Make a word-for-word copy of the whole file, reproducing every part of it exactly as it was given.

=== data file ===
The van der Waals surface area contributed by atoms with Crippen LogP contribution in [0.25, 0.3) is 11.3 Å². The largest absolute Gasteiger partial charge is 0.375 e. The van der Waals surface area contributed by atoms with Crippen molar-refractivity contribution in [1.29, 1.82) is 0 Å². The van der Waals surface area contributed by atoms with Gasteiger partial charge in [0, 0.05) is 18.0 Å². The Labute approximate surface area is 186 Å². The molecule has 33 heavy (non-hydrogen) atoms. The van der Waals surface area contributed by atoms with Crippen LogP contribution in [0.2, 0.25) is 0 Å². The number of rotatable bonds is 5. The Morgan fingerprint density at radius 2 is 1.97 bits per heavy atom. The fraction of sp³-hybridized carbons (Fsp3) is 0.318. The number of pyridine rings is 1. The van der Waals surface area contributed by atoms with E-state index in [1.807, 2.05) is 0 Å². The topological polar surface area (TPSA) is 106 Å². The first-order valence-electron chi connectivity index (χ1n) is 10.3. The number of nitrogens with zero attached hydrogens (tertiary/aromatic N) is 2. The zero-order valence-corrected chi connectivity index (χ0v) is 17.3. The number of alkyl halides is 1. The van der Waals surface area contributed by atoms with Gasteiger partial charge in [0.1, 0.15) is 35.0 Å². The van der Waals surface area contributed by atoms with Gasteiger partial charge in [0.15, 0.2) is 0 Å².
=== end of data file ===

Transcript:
The van der Waals surface area contributed by atoms with Crippen LogP contribution in [0.25, 0.3) is 11.3 Å². The largest absolute Gasteiger partial charge is 0.375 e. The van der Waals surface area contributed by atoms with Crippen molar-refractivity contribution in [1.29, 1.82) is 0 Å². The van der Waals surface area contributed by atoms with Gasteiger partial charge in [0, 0.05) is 18.0 Å². The Labute approximate surface area is 186 Å². The molecule has 33 heavy (non-hydrogen) atoms. The van der Waals surface area contributed by atoms with Crippen LogP contribution in [0.2, 0.25) is 0 Å². The number of rotatable bonds is 5. The Morgan fingerprint density at radius 2 is 1.97 bits per heavy atom. The fraction of sp³-hybridized carbons (Fsp3) is 0.318. The number of pyridine rings is 1. The van der Waals surface area contributed by atoms with E-state index in [1.807, 2.05) is 0 Å². The topological polar surface area (TPSA) is 106 Å². The first-order valence-electron chi connectivity index (χ1n) is 10.3. The number of nitrogens with zero attached hydrogens (tertiary/aromatic N) is 2. The zero-order valence-corrected chi connectivity index (χ0v) is 17.3. The number of alkyl halides is 1. The van der Waals surface area contributed by atoms with Gasteiger partial charge in [0.1, 0.15) is 35.0 Å². The van der Waals surface area contributed by atoms with Gasteiger partial charge in [0.15, 0.2) is 0 Å².